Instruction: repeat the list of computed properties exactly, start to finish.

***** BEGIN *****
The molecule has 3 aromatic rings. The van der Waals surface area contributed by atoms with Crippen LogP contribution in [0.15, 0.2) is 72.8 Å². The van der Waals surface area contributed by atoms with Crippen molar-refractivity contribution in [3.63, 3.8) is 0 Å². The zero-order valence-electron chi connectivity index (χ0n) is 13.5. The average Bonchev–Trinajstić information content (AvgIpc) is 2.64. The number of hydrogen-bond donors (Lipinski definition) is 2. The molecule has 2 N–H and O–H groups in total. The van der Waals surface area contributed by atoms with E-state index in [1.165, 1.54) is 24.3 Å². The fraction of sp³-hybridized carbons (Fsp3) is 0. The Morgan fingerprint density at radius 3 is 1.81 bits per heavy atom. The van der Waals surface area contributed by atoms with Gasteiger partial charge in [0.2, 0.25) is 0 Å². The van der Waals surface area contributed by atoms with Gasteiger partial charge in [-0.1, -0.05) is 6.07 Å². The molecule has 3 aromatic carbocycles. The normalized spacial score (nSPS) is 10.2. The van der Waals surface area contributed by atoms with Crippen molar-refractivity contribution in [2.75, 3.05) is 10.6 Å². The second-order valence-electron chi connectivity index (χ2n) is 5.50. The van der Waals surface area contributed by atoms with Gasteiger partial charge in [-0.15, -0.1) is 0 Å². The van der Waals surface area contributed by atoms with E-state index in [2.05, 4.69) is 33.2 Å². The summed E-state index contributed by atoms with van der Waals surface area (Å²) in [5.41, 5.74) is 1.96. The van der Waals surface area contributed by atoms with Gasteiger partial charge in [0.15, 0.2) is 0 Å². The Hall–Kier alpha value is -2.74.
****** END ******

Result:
The molecule has 3 aromatic rings. The van der Waals surface area contributed by atoms with Crippen LogP contribution in [0.15, 0.2) is 72.8 Å². The van der Waals surface area contributed by atoms with Crippen molar-refractivity contribution in [3.63, 3.8) is 0 Å². The zero-order valence-electron chi connectivity index (χ0n) is 13.5. The average Bonchev–Trinajstić information content (AvgIpc) is 2.64. The number of hydrogen-bond donors (Lipinski definition) is 2. The molecule has 2 N–H and O–H groups in total. The van der Waals surface area contributed by atoms with E-state index in [1.165, 1.54) is 24.3 Å². The fraction of sp³-hybridized carbons (Fsp3) is 0. The Morgan fingerprint density at radius 3 is 1.81 bits per heavy atom. The van der Waals surface area contributed by atoms with Gasteiger partial charge in [0.2, 0.25) is 0 Å². The van der Waals surface area contributed by atoms with Gasteiger partial charge in [-0.1, -0.05) is 6.07 Å². The molecule has 3 aromatic carbocycles. The normalized spacial score (nSPS) is 10.2. The van der Waals surface area contributed by atoms with Crippen molar-refractivity contribution in [2.75, 3.05) is 10.6 Å². The second-order valence-electron chi connectivity index (χ2n) is 5.50. The van der Waals surface area contributed by atoms with Gasteiger partial charge in [-0.15, -0.1) is 0 Å². The van der Waals surface area contributed by atoms with E-state index in [2.05, 4.69) is 33.2 Å². The summed E-state index contributed by atoms with van der Waals surface area (Å²) in [5.41, 5.74) is 1.96. The van der Waals surface area contributed by atoms with Gasteiger partial charge in [0.15, 0.2) is 0 Å². The Hall–Kier alpha value is -2.74.